It will store the modifications since it is unsure, but another request could still be making changes at that moment. If you're fortunate, the entities will be in an invalid state, causing either EF or your database to crash. If you're unfortunate, things that are in an invalid state are successfully saved to the database, and weeks later you can discover that your database is stuffed with garbage.

Your issue may be resolved by dialing (make a minimum of oneDbContext as requested). Although it is theoretically possible to store an object context in the user session, doing so is a poor idea since theDbContext usually last too long and include outdated information (because its internal cache will not automatically be refreshed).

Note as well that having oneDbContext each thread is equivalent to running the whole web application in a single instance. Because ASP.NET employs a thread pool, only a certain number of threads may be generated at any one moment for a given online application. Essentially, this indicates that thoseDbContext Instances would then continue to exist for the duration of the application, resulting in the same issues with stale data.

You may believe possessing oneDbContext every thread is really thread-safe, although this is often not the case since ASP.NET's asynchronous paradigm permits requests to be completed on threads other than the one on which they were initiated (and the latest versions of MVC and Web API even allow an arbitrary number of threads handle one single request in sequential order). As a result, the thread that initiated the request and produced theObjectContext long before the first request is done, become accessible to handle another request. However, the objects used in that request (such a web page, controller, or other business class) may still make reference to it.DbContext . The new web request will get the same response since it operates in the same thread.DbContext similar instance that the previous request is utilizing. This again introduces race conditions into your program and has the same negative effects on thread safety.DbContext specific causes.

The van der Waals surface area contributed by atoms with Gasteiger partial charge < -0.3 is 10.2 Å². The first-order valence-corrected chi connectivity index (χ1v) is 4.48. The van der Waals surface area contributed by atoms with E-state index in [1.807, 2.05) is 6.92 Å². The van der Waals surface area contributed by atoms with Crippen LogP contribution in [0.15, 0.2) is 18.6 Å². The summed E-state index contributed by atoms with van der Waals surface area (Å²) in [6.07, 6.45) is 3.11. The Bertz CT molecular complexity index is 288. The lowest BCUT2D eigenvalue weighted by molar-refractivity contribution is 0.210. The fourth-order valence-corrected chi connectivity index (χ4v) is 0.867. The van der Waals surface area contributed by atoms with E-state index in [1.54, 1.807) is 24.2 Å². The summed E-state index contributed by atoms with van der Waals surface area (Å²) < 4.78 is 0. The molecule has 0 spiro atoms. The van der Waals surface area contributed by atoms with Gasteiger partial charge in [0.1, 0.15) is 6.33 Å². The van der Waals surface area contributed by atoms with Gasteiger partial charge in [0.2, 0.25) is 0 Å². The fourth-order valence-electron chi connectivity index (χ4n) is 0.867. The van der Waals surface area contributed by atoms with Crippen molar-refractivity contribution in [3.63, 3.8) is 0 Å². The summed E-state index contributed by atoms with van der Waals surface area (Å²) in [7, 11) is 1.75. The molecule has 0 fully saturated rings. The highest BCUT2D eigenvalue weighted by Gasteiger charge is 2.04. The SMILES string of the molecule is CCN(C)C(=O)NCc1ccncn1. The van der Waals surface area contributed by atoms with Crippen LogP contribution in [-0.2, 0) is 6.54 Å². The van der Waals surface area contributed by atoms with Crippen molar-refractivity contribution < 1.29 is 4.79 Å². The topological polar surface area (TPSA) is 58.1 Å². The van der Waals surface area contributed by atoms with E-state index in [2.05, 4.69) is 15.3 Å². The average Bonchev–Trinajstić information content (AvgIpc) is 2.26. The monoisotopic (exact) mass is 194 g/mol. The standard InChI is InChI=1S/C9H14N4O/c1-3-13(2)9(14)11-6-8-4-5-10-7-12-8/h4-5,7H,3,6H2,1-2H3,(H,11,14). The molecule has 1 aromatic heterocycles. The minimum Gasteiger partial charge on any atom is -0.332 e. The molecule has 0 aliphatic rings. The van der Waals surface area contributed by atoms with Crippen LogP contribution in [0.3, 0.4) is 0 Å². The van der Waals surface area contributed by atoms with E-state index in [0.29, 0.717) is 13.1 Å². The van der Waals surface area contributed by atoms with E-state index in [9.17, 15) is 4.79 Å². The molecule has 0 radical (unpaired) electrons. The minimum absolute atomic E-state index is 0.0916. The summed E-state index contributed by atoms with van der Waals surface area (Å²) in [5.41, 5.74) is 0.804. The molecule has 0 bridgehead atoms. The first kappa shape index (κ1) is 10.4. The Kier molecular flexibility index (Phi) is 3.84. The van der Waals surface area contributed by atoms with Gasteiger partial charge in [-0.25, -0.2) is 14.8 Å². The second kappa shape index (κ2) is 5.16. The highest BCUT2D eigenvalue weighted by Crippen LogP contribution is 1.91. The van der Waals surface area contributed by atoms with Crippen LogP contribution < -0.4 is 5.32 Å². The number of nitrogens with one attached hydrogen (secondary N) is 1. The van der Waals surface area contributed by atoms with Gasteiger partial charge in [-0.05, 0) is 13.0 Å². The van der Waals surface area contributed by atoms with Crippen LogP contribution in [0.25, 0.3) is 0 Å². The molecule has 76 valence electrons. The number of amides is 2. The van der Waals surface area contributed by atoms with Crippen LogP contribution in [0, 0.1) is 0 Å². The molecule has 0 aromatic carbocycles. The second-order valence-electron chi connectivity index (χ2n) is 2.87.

65
7/15/2019 3:14:42 PM

Popular Answer

I'm going to presume that this is a web application as you mention the "site" in your query. Static members only exist once for the duration of the whole program, and if you use the singleton design pattern with a single context instance for the entire application, all requests will be in all possible states.

One static context instance won't do, and it won't be possible to mix and match contexts if there are numerous context instances per thread. You need a separate context for each thread. With the help of a dependency injection-style approach, we accomplished this in our application. Our BLL and DAL classes accept a context as a method argument, allowing you to do the following:

using (TransactionScope ts = new TransactionScope())
{
    using (ObjectContext oContext = new ObjectContext("MyConnection"))
    {
        oBLLClass.Update(oEntity, oContext);
    }
}

You just send the same context around if you need to contact additional BLL/DAL methods inside your update (or whichever method you choose). Since everything within a single method uses the same context instance and no other threads are utilizing it, updates, inserts, and deletes are atomic in this manner.